The goal of peaking greenhouse gas emissions to combat climate change could be achieved as early as 2020 with very little economic pain and no new technological fixes, according to a new report released Monday.
The report, from the International Energy Agency (IEA), an international organization promoting affordable and sustainable energy solutions, suggests tackling the emissions mostly from the burning of fossil fuels could be done with five changes in the energy sector - some of them under way and others that have long been resisted especially in the developing world.
It calls for increasing energy efficiency in the industry, buildings and transport sectors; reducing the use of the least-efficient coal-fired power plants and banning their construction; increasing investment in renewable energy technologies in the power sector from $270 billion in 2014 to $400 billion in 2030; gradually phasing out of fossil-fuel subsidies to end-users by 2030; and reducing methane emissions in oil and gas production.
The report comes just a few months before global leaders are set to descend on Paris to negotiate a new climate treaty. Set to take effect in 2020, an agreement at COP21 would be the first where both rich and poor countries pledge to limit their emissions of greenhouse gases that scientists say are raising global temperatures.
The goal is to keep temperatures below 2 degrees C (3.6 degrees F) over what they were in pre-industrial times. To do that, the IEA said world leaders must tackle emissions from the energy sector, which are double all other sources.
"Any climate agreement reached must have the energy sector at its core or risk being judged a failure," said IEA Chief Economist Fatih Birol. "Climate pledges submitted for COP21 are an important first step to meeting our climate goal, and our report shows that they will have a material impact on future energy trends."
The IEA is hopeful that its proposal could be used as a road map for countries to increase their level of ambition ahead of the Paris talks. Several big emitters - namely Japan and China - are still finalizing their pledges.
Until now, an assessment of pledges either submitted or promised from countries that make up two-thirds of energy-related emissions shows their promised cuts "fall short of the major course correction required to meet the 2 degrees C goal."
Based on the proposals from those countries, the report found that global energy related emissions would slow, but not reach a peak by 2030.
Still, Birol said the momentum is building for a deal that would cap emissions and there are signs that global leaders are coming to understand that cuts in emissions don't have to come at the expense of economic growth.
"For example when I look at what happened last year, it gives me more hope that we are maybe on the right track," Birol told CBS News. "For the first time in 40 years, emissions did not increase while global economy grew 3 percent - handsome growth."
Several of the IEA proposals - such as reducing the dependence on coal or investing heavily in renewables - echo trends that are well underway. There is already a global push led by the United States to shift away from coal and investment into renewables has reached record levels in recent years, led by the growth of solar and wind.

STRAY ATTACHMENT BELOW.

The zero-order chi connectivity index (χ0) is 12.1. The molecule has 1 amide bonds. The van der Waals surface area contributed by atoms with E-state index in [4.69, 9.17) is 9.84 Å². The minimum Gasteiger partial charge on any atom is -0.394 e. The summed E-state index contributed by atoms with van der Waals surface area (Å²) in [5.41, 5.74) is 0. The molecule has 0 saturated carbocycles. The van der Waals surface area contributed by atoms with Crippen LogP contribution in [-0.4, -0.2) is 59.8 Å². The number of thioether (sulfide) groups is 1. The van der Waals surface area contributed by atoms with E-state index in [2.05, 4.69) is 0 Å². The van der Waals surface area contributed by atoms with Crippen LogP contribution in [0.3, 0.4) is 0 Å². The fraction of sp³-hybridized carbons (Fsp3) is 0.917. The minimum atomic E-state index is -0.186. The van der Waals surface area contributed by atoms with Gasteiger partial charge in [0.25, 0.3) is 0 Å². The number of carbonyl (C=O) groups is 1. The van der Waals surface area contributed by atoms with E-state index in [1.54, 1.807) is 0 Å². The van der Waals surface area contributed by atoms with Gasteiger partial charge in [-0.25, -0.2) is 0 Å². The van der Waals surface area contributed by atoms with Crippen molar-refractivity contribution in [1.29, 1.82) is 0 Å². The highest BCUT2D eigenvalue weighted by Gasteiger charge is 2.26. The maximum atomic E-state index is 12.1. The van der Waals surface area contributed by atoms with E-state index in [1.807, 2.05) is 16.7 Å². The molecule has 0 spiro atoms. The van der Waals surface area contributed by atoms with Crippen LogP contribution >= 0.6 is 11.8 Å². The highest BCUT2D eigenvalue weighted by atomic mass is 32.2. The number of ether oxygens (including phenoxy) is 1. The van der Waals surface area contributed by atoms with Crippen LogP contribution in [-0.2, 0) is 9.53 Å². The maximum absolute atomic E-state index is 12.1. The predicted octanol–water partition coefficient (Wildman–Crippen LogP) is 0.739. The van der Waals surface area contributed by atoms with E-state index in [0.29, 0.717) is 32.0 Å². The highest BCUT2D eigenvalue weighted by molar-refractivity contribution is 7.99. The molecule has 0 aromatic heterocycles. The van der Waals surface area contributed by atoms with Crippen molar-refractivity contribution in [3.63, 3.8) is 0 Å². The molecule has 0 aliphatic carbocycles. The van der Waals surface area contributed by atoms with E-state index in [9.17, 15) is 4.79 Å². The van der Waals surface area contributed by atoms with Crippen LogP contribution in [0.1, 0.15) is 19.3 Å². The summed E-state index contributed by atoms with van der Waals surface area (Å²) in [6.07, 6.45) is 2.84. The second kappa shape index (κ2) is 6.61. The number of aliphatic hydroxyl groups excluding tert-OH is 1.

The Obama Administration, for example, has already proposed tackling methane emissions from the oil and gas sector and its Clean Power Plan would go after coal-fired power plants as part of its bid to reduce emissions from the power sector 30 percent by 2030 from 2005 levels.
Tackling coal pollution will be harder for China and India, two of the world's top emitters. Together, they are world's top coal importers and have shown little inclination to shift away from coal as a key ingredient to powering their growing economies. Cutting fuel subsidies in the developing world has also proven difficult, since doing so risks sparking political unrest.
But Birol emphasized the IEA is not calling for a blanket ban on all coal-fired power plants, just the ones which are most inefficient. Improving the efficiency of plants in South Asia by just 2 percent, he said, would save the amount emissions almost equal to the cuts pledged by the United States.
United States, the world's second biggest emitter, has offered to reduce emissions by between 26 percent and 28 percent by 2025, compared with 2005 levels.
"The developing world wants to grow. They want to bring electricity to their people," Birol told CBS News, adding that 300 million today in India don't have access to electricity.
"Coal is one of the cheapest options," he said. "We do not say absolutely no to all kind of coal fired power plants. We know the difficulties of the development world. There is need to have them on board for a meaningful global agreement therefore what we say."
Along with tackling the energy sector, the IEA report put out several key components it suggested should be in the Paris agreement. Among them are commitments for an early peak in global energy-related emissions, a long-term emissions goal, a mechanism to review national climate targets on a regular basis and a system for tracking achievements in the energy sector.
"As IEA analysis has repeatedly shown, the cost and difficulty of mitigating greenhouse-gas emissions increases every year, time is of the essence," IEA Executive Director Maria van der Hoeven said. "It is clear that the energy sector must play a critical role if efforts to reduce emissions are to succeed. While we see growing consensus among countries that it is time to act, we must ensure that the steps taken are adequate and that the commitments made are kept."
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